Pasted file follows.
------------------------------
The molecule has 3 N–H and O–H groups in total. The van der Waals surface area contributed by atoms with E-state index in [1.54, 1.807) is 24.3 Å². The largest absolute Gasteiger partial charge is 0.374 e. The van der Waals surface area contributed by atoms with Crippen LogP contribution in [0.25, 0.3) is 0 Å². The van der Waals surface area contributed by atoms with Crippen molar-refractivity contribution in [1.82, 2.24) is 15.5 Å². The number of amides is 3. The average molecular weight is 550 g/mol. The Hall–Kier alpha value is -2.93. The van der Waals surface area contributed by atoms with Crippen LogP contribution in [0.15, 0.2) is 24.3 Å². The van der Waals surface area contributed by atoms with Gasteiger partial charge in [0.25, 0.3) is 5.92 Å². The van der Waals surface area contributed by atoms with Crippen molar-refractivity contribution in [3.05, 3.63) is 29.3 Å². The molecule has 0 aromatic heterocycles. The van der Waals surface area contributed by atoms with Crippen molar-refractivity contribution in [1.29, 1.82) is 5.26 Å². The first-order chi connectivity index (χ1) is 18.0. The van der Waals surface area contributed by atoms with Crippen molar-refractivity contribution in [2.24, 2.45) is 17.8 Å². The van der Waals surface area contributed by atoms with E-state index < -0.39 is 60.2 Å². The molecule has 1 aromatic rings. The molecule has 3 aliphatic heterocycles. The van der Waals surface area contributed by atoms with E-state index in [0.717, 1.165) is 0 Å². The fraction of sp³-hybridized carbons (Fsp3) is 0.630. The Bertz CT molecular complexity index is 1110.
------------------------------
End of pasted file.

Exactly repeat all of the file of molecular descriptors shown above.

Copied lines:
The molecule has 3 N–H and O–H groups in total. The van der Waals surface area contributed by atoms with E-state index in [1.54, 1.807) is 24.3 Å². The largest absolute Gasteiger partial charge is 0.374 e. The van der Waals surface area contributed by atoms with Crippen LogP contribution in [0.25, 0.3) is 0 Å². The van der Waals surface area contributed by atoms with Crippen molar-refractivity contribution in [1.82, 2.24) is 15.5 Å². The number of amides is 3. The average molecular weight is 550 g/mol. The Hall–Kier alpha value is -2.93. The van der Waals surface area contributed by atoms with Crippen LogP contribution in [0.15, 0.2) is 24.3 Å². The van der Waals surface area contributed by atoms with Gasteiger partial charge in [0.25, 0.3) is 5.92 Å². The van der Waals surface area contributed by atoms with Crippen molar-refractivity contribution in [3.05, 3.63) is 29.3 Å². The molecule has 0 aromatic heterocycles. The van der Waals surface area contributed by atoms with Crippen molar-refractivity contribution in [1.29, 1.82) is 5.26 Å². The first-order chi connectivity index (χ1) is 18.0. The van der Waals surface area contributed by atoms with Crippen molar-refractivity contribution in [2.24, 2.45) is 17.8 Å². The van der Waals surface area contributed by atoms with E-state index < -0.39 is 60.2 Å². The molecule has 1 aromatic rings. The molecule has 3 aliphatic heterocycles. The van der Waals surface area contributed by atoms with E-state index in [0.717, 1.165) is 0 Å². The fraction of sp³-hybridized carbons (Fsp3) is 0.630. The Bertz CT molecular complexity index is 1110.